'People were afraid': Audio walking tour delves into Regina's queer history
'Queering the Queen City' has seven sites, including Victoria Park, a secret gay bar and SGI.
Imagine attending a Pride Parade where people were so afraid to be out and queer that they wear masks to participate.
Evie Ruddy's new audio walking tour, Queering the Queen City, brings you straight to the heart of Regina's sometimes difficult, sometimes triumphant queer history — including the city's first Pride parade in 1990.
The parade was held illegally, since the then-police chief refused to sign off on it. The community marched anyway.
They wore masks, since LGBTQ+ rights weren't yet protected in Saskatchewan and many were afraid of violence or loss of employment.
Hit 'start' and go
Ruddy's tour launched over the weekend in time for Congress of the Humanities and Social Sciences 2018, which is being hosted by the University of Regina. The event, which brings together scholarly associations from across many disciplines, is in its 87th year.
Queering the Queen City takes the listener downtown. It starts at Victoria Park, the site of the 1990 parade. The geo-located tour is available on the izi.TRAVEL app.
There was so much stigma around it that the gay bar had to be in a house.- Evie Ruddy
"You go to Victoria park with a set of headphones, put them on, open the app, search for Queering the Queen City, you'll see it there, and hit start. Once you hit start, you don't have to touch your phone again," said Ruddy.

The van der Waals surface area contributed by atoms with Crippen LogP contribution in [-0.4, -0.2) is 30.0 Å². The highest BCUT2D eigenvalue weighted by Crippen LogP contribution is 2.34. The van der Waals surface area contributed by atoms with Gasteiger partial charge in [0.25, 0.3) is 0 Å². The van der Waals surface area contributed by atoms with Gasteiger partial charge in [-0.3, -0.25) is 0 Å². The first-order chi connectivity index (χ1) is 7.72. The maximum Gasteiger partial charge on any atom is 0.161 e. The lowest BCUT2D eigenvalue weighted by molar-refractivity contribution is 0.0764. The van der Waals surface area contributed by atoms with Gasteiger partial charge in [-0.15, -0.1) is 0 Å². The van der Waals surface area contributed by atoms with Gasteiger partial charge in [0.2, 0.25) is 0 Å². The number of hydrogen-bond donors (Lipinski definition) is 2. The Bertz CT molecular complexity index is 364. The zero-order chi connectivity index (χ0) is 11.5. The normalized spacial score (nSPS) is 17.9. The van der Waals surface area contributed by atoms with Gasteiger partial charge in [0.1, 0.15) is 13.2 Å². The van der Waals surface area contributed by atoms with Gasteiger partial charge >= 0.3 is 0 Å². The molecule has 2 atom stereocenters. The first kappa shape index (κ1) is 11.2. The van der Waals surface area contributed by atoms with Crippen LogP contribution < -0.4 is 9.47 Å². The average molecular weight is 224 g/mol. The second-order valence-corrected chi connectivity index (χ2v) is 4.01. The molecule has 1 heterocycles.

'People were afraid'
One of the seven sites along the tour is an ordinary-looking house with strong roots in the queer community.
It used to house the city's first gay bar.
"People were afraid," said Ruddy. "Being gay in the 1970s, there was so much stigma around it that the gay bar had to be in a house, and that's really changed now."
Now Regina gay bar Q proudly displays a rainbow sign outside, for increased visibility as a gathering space for LGBTQ+ identified people.
Still, Regina could be more progressive, according to Ruddy.
"The trans community still hasn't gotten that broader acceptance yet. Even at the gay bar sometimes it's not a safe space for the transgender community," Ruddy said.
Another stop on the tour is SGI, of all places. It, too, is an important location for the trans community.
"This is the story of a transgender woman fighting to have the gender markers on her ID changed without having to provide proof of surgery," said Ruddy.
"It goes through her struggle and it's a really powerful story."